Guilty Patricia Driscoll Gets Two Year Probation Sentence, 240 Hours Community Service, $75 fee

By Jerry Jordan, Editor

WASHINGTON D.C. – Hiding her face with a sweater, Patricia Pauline Driscoll bolted from the E. Barrett Prettyman Federal Courthouse and jumped into a waiting Nissan Sentra being driven by her husband after receiving a two-year probation sentence, 240 hours of community service and a $75 special assessment ($25 for each charge against her).

Driscoll had previously pleaded guilty in August 2023 to three separate federal charges and has now received her punishment.


Once a Washington D.C. socialite, Driscoll ran a now-shuttered defense company and the now-defunct Armed Forces Foundation charity that she funded through her political connections and ties to NASCAR. She once dated NASCAR Champion Kurt Busch and falsely accused him of domestic violence after he ended their relationship. Uninvited, she entered his motorcoach using his private code because hers had been deleted during a race weekend at Dover Motor Speedway and claimed that he assaulted her. It was a claim she had made against others in the past. Delaware prosecutors dismissed the charges against Busch due to a lack of evidence.

Patricia driscoll arrives at federal court in washington d. C. In 2019. Photo by jerry jordan/kickin' the tires
Patricia Driscoll (file photo)

The uproar put a spotlight on Driscoll and how she ran the foundation and her defense company, using them as a personal source of income for lavish expenditures. Sworn statements from a whistleblower to authorities and coverage by Kickin’ the Tires based on source information, civil court records and publicly available financial filings, or the lack thereof, led to a federal investigation, criminal charges, an indictment, a trial and an eventual guilty verdict on two counts of wire fraud, two counts of tax evasion and a single count of fraud by a jury on November 29, 2018.

CLICK HERE for Driscoll’s Criminal Indictment

However, that conviction was overturned on a technicality on January 5, 2021. Driscoll appealed on two separate causes, a Brady claim against an IRS agent, who didn’t identify himself when he sat in on a public hearing involving Driscoll’s child custody case and a Thomas Charge, where she claimed the judge in her case gave an improper instruction to the jury. The Brady claim was denied on appeal but the second cause was upheld and threw the entire case out.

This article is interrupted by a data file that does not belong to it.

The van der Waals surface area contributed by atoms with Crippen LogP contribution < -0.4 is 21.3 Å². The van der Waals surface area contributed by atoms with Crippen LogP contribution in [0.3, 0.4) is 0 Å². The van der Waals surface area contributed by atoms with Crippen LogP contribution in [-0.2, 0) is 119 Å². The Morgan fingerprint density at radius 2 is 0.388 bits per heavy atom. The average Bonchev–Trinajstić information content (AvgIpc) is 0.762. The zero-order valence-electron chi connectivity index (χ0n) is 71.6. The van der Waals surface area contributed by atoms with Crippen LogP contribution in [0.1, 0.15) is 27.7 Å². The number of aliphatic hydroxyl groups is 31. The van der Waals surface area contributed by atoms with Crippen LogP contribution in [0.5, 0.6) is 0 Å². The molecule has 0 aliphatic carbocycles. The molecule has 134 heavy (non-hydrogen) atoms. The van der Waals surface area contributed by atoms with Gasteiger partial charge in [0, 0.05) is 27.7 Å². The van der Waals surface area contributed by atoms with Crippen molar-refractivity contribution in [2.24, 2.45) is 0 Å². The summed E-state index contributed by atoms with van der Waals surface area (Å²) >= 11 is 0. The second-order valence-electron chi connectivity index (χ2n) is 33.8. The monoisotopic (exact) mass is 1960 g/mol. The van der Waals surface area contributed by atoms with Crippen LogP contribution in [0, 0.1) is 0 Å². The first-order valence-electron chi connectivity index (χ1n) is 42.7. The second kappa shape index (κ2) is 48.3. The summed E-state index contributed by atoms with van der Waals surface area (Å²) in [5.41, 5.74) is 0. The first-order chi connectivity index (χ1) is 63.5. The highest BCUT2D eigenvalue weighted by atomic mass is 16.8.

The U.S. Court of Appeals for the District of Columbia Circuit did not find that Driscoll was innocent of the crimes she was originally convicted of; it ruled that a directive by U.S. Judge Richard J. Leon to the jurors in the case likely prejudiced them to reach a unanimous verdict of guilty. The U.S. Court of Appeals found that the Thomas Charge was given to jurors by the judge improperly and, therefore, may have affected a juror’s decision on guilt or innocence.

CLICK HERE for the jury’s verdict form

CLICK HERE for then-verdict press release from U.S. Attorney’s Office District of Columbia

A Thomas Charge is similar to an Allen Charge in that it is used as an attempt to get jurors to reach a unanimous verdict one way or the other to avoid a deadlock and mistrial. Neither an Allen nor Thomas charge can force a juror to change their mind; however, a Thomas Charge also deals with the removal of a juror and not just encouragement to reach a verdict.

In 1997, in the case of United States v. Thomas, the Court of Appeals for the Second Circuit ruled, “that a juror could not be removed from a jury on the ground that the juror was acting in purposeful disregard of the court’s instructions on the law, when the record evidence raises a possibility that the juror was simply unpersuaded by the Government’s case against the defendants.”

In making its ruling, the Court of Appeals wrote, “In United States v. Thomas, this Court sought to prevent undue coercion on jurors by exercising its supervisory authority to mandate the use of standardized language in the anti-deadlock instruction given in this Circuit. See 449 F.2d 1177, 1184–86 (D.C. Cir. 1971) (en banc). We explained that “appellate courts should no longer be burdened with the necessities and niceties—and the concomitant uncertainties— of gauging various Allen-type renditions in terms of the coerciveness of their impact.” Id. at 1186. In the years since Thomas, we have repeatedly cautioned district courts against “expanding on the Thomas script after a jury indicates deadlock.” United States v. Lloyd, 515 F.3d 1297, 1305 (D.C. Cir. 2008); Yarborough, 400 F.3d at 21 (“Any substantial departure from the language approved in Thomas is presumptively coercive.” (internal quotation marks omitted)); United States v. Berroa, 46 F.3d 1195, 1197 (D.C. Cir. 1995) (“We therefore flatly refuse the district court’s invitation to crack open the Pandora’s box Thomas nailed shut.